HARKER HEIGHTS — Regina Butts said her mom, Rosie Scott, 91, can remember Lynn Drive’s heyday when she first moved into her home in 1982.
Now, Scott is one of only four residents who call Lynn Drive home.
“My mother is elderly; she has health issues and since she is on a fixed income, where else can she get a rent of $325 a month?” said Butts, 60, who lives on West Valley Drive, just a few houses down from her mom. “We are both kind of trapped here in limbo. If we have to move — which we don’t want to do because we like it here — I’d have to move two households.”
All Butts wants is for life to be brought back to the once boisterous community and for necessary improvements to be made, such as repairs to her mother’s roof.
“The streets used to be filled with kids playing and riding bikes and neighbors being neighbors,” she said. “Now, it’s just depressing, and I know if they fixed up the houses, one by one, people would come back here.”
Frustrated by the ongoing tug of war between the city and property owner David Buttross, Butts said she is tired of all the talking and wants to see some action.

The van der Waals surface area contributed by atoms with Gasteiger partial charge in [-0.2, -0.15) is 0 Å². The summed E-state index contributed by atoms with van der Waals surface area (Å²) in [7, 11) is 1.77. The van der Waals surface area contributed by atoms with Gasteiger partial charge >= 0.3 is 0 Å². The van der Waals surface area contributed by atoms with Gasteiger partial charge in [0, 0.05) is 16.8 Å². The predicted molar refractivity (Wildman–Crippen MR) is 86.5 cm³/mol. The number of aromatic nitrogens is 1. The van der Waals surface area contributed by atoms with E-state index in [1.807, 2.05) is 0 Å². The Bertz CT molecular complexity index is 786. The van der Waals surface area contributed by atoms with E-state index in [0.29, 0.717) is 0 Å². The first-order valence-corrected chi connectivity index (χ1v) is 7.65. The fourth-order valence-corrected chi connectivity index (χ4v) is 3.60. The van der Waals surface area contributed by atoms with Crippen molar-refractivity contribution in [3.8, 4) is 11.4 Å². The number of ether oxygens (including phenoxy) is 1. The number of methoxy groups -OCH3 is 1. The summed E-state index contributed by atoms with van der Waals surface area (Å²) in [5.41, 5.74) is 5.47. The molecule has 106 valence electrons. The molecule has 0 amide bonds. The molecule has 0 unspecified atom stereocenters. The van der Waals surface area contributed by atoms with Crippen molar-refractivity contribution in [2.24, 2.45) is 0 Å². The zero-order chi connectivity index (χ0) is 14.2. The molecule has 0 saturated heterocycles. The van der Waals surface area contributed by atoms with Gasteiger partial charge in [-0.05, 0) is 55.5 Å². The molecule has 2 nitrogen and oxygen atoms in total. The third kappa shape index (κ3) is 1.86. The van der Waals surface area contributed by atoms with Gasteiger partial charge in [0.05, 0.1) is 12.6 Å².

“Either fix the houses or sell them and give us the notice we need to move on,” she said. “(Buttross) needs to get his act together, and I pray every day that he just fixes the houses.”
The future of 19 vacant houses that surround Scott’s still hangs in the balance almost a year after the city approved demolition due to substandard health and safety issues. The 164th District Court judge controls their fate since Buttross filed a temporary restraining order against the city in January to stop the demolition.
The plight Butts and her mother face is one felt in cities across the country, as abandoned and substandard houses can be found in just about every town in America.
City officials in Nolanville, Killeen and Copperas Cove said they are aware of the number of dilapidated and deteriorating homes in their cities and are working to improve the procedure to ensure property owners clean up and take action.
Fred Morris, Harker Heights director of planning and development, said last week the property owner has all the options and the city’s hands, to an extent, are tied.
“He can bring the structures up to code, demo it or do nothing and let the city demo it,” Morris said. “To date, we have not received any new documents to demonstrate compliance with our building codes with regard to restoration or rehabilitation of property.”
Once the city demolishes the property, a lien is placed against it, he said.
Lynn Drive has been the bane of Morris’ existence since he started working for the city two years ago. He remembers his first weeks on the job, when he took a ride around town with City Manager Steve Carpenter and saw the “eyesore” first hand.